I'm being lazy today, and I am just translating an article I wrote quite some time ago on my other (dead) blog, which explores the way words are interpreted with a cultural filter.

The full title for this post was The Bowl Theory, or The Dictionary Has its Reasons Which Reason Does Not Know [1]

Let us take the French word "bol". If you flip through (even virtually) a bunch of dictionaries, you will find the following definitions:

In French :

BOL, subst. masc.
A. 1. Pièce de vaisselle de forme généralement hémisphérique servant à prendre certaines boissons
A piece of china generaly of a hemispheric shape, used to take in some beverages.

In English :

bowl –noun
1.a rather deep, round dish or basin, used chiefly for holding liquids, food, etc.

In German, it's already a bit more complicated. Leo translates bol by Schale which my dictionary [2] describes in the following terms:

Schale -n
1 - eine relativ flache Schüssel
''a relatively flat "Schüssel"[3]
2 - Tasse
A cup

Which brings us back to the definition of Schüssel, still in that Langenscheidts dictionary

Schüssel -n
1 - ein tiefes, rundes Gefäß, das oben offen ist und in dem man Speisen auf dem Tisch stellt.
A deep and round recipient, often open at the top, which is used to serve food on the table (see image provided).

from Langenscheidts Großwörterbuch - Deutsch als Fremdschprache

So. If you stop at the base definition of the word bol, you end up on roughly the same thing. A round and hollow utensil. So far, so good. However, it becomes complicated when you start using the word in every day life.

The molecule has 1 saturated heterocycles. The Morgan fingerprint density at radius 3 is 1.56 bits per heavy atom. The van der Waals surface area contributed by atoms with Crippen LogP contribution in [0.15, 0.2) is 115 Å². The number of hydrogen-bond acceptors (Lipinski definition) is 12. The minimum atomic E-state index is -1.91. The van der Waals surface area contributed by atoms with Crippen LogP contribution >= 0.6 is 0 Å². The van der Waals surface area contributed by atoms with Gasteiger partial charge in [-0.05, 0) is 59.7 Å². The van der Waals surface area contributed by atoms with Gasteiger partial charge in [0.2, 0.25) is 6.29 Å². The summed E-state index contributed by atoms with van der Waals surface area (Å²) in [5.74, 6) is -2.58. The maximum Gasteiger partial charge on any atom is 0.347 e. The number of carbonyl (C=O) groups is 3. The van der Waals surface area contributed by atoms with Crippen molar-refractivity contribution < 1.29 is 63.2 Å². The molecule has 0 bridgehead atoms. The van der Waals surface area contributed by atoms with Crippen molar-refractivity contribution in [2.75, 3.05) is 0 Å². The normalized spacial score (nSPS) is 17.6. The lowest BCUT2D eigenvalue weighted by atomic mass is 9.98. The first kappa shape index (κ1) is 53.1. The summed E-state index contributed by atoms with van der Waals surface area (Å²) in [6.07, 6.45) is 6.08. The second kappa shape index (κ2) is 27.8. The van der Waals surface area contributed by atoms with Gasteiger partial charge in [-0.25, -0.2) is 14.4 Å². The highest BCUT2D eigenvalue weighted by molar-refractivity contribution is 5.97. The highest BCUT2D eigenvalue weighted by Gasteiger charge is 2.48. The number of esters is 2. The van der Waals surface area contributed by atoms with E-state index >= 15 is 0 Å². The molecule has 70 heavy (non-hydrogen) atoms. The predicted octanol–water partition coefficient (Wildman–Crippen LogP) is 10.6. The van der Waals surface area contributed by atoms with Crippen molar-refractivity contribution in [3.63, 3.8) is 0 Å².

Imagine the simple sentence :

Tous les matins, je prends un bol de chocolat. (Every morning, I take a bowl of chocolate).

For a French person, no problem, it's a rather logical use of the word bol. It is even, one could say, the primary use of the word bol. In France, you drink a bow of coffee, or a bowl of tea, preferably with a croissant in the morning. Occasionaly you have a bowl of soup, that works too.

Except that when you tell an English speaker I'm drinking a bowl of chocolate., they're bound to look at you funny. Because bowl in English speaking countries is more often used for soup than it os for coffee. For coffee at breakfast, you have cups or mugs, not bowls.

Let me not even speak about the Germans, which only know the Tasse (cup) for chocolate and have only heard about Schale or Schüssel in relation with fruits, icecream or even salad. Not to mention that they probably have never seen a bol as I know it.

All of this to illustrate how much culture influences language and the difficulty that you may face trying to translate a word without explaining the context. Even words that we might use on an every day basis carry way much more history and cultural influences than you'd think. I can't imagine what the British would do if I asked them for a bowl of tea, or the Germans if I asked for a bowl of coffee...

I'd be interested though, what the meaning of bol is in other languages. Are there more meanings of the word out there?


[1] This is actually a pun on a French phrase: "Le coeur a sa raison que la raison ne connaît pas" which I might explain one day or another.

[2] Langenscheidts Großwörterbuch - Deutsch als Fremdschprache (German as a foreign language)

[3] Dictionaries make a point of referring to an equivalent object to explain a word. If you don't know the definition of said object, you're dead. When of course said object does not refer in turn to the word you were looking for in the first place...